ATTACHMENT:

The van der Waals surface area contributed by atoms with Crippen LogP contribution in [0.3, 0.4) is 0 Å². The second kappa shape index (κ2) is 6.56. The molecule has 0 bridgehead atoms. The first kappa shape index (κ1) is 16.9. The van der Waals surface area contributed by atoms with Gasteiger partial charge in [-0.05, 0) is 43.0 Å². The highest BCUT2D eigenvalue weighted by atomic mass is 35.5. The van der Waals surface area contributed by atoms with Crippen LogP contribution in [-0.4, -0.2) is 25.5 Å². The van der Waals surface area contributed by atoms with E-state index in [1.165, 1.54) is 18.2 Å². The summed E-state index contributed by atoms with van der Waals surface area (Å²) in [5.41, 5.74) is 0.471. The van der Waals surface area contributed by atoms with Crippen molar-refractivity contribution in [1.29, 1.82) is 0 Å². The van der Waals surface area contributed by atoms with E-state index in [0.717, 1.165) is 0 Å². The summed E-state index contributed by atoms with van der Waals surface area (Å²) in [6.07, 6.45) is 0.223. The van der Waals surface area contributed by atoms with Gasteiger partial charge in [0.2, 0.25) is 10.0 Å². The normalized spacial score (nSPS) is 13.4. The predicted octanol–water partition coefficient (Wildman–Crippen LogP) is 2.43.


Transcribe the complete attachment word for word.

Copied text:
The van der Waals surface area contributed by atoms with Crippen LogP contribution in [0.3, 0.4) is 0 Å². The second kappa shape index (κ2) is 6.56. The molecule has 0 bridgehead atoms. The first kappa shape index (κ1) is 16.9. The van der Waals surface area contributed by atoms with Gasteiger partial charge in [-0.05, 0) is 43.0 Å². The highest BCUT2D eigenvalue weighted by atomic mass is 35.5. The van der Waals surface area contributed by atoms with Crippen LogP contribution in [-0.4, -0.2) is 25.5 Å². The van der Waals surface area contributed by atoms with E-state index in [1.165, 1.54) is 18.2 Å². The summed E-state index contributed by atoms with van der Waals surface area (Å²) in [5.41, 5.74) is 0.471. The van der Waals surface area contributed by atoms with Crippen molar-refractivity contribution in [1.29, 1.82) is 0 Å². The van der Waals surface area contributed by atoms with E-state index in [0.717, 1.165) is 0 Å². The summed E-state index contributed by atoms with van der Waals surface area (Å²) in [6.07, 6.45) is 0.223. The van der Waals surface area contributed by atoms with Gasteiger partial charge in [0.2, 0.25) is 10.0 Å². The normalized spacial score (nSPS) is 13.4. The predicted octanol–water partition coefficient (Wildman–Crippen LogP) is 2.43.